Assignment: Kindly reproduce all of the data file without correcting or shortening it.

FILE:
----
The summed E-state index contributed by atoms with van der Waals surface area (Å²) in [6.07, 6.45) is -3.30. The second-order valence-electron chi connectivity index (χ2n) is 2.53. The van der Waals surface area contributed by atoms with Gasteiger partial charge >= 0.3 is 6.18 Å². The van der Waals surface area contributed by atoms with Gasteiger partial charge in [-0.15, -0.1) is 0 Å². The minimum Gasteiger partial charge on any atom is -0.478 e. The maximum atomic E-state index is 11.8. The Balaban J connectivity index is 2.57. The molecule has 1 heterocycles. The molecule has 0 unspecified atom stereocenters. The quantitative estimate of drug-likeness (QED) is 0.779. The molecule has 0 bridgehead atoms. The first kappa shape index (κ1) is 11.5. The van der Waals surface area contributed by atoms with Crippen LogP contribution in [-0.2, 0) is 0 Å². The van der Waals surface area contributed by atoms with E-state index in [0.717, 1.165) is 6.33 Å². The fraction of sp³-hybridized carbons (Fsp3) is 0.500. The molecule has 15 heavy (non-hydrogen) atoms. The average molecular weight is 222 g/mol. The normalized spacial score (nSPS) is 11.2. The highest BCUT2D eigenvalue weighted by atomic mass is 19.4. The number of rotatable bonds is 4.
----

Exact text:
The summed E-state index contributed by atoms with van der Waals surface area (Å²) in [6.07, 6.45) is -3.30. The second-order valence-electron chi connectivity index (χ2n) is 2.53. The van der Waals surface area contributed by atoms with Gasteiger partial charge >= 0.3 is 6.18 Å². The van der Waals surface area contributed by atoms with Gasteiger partial charge in [-0.15, -0.1) is 0 Å². The minimum Gasteiger partial charge on any atom is -0.478 e. The maximum atomic E-state index is 11.8. The Balaban J connectivity index is 2.57. The molecule has 1 heterocycles. The molecule has 0 unspecified atom stereocenters. The quantitative estimate of drug-likeness (QED) is 0.779. The molecule has 0 bridgehead atoms. The first kappa shape index (κ1) is 11.5. The van der Waals surface area contributed by atoms with Crippen LogP contribution in [-0.2, 0) is 0 Å². The van der Waals surface area contributed by atoms with E-state index in [0.717, 1.165) is 6.33 Å². The fraction of sp³-hybridized carbons (Fsp3) is 0.500. The molecule has 15 heavy (non-hydrogen) atoms. The average molecular weight is 222 g/mol. The normalized spacial score (nSPS) is 11.2. The highest BCUT2D eigenvalue weighted by atomic mass is 19.4. The number of rotatable bonds is 4.